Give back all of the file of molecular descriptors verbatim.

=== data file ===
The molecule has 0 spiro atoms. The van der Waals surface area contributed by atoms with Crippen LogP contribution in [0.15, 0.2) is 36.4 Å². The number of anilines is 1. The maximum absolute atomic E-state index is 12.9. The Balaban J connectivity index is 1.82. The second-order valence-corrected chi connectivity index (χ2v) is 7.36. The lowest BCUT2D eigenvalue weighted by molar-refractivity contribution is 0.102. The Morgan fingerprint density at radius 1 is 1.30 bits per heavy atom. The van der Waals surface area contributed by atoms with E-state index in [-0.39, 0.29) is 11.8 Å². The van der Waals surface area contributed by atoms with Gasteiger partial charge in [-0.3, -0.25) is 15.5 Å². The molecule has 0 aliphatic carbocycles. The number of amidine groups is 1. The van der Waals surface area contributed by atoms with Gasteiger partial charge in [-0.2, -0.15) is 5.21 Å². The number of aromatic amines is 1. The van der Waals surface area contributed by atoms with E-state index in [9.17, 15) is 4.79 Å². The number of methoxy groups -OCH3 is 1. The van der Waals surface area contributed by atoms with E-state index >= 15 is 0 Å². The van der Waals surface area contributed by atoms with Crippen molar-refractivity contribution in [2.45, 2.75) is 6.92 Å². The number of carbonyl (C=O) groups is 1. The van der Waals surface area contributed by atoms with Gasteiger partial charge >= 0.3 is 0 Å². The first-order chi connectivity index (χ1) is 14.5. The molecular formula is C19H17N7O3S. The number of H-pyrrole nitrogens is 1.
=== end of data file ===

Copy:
The molecule has 0 spiro atoms. The van der Waals surface area contributed by atoms with Crippen LogP contribution in [0.15, 0.2) is 36.4 Å². The number of anilines is 1. The maximum absolute atomic E-state index is 12.9. The Balaban J connectivity index is 1.82. The second-order valence-corrected chi connectivity index (χ2v) is 7.36. The lowest BCUT2D eigenvalue weighted by molar-refractivity contribution is 0.102. The Morgan fingerprint density at radius 1 is 1.30 bits per heavy atom. The van der Waals surface area contributed by atoms with E-state index in [-0.39, 0.29) is 11.8 Å². The van der Waals surface area contributed by atoms with Gasteiger partial charge in [-0.3, -0.25) is 15.5 Å². The molecule has 0 aliphatic carbocycles. The number of amidine groups is 1. The van der Waals surface area contributed by atoms with Gasteiger partial charge in [-0.2, -0.15) is 5.21 Å². The number of aromatic amines is 1. The van der Waals surface area contributed by atoms with E-state index in [9.17, 15) is 4.79 Å². The number of methoxy groups -OCH3 is 1. The van der Waals surface area contributed by atoms with E-state index >= 15 is 0 Å². The van der Waals surface area contributed by atoms with Crippen molar-refractivity contribution in [2.45, 2.75) is 6.92 Å². The number of carbonyl (C=O) groups is 1. The van der Waals surface area contributed by atoms with Gasteiger partial charge >= 0.3 is 0 Å². The first-order chi connectivity index (χ1) is 14.5. The molecular formula is C19H17N7O3S. The number of H-pyrrole nitrogens is 1.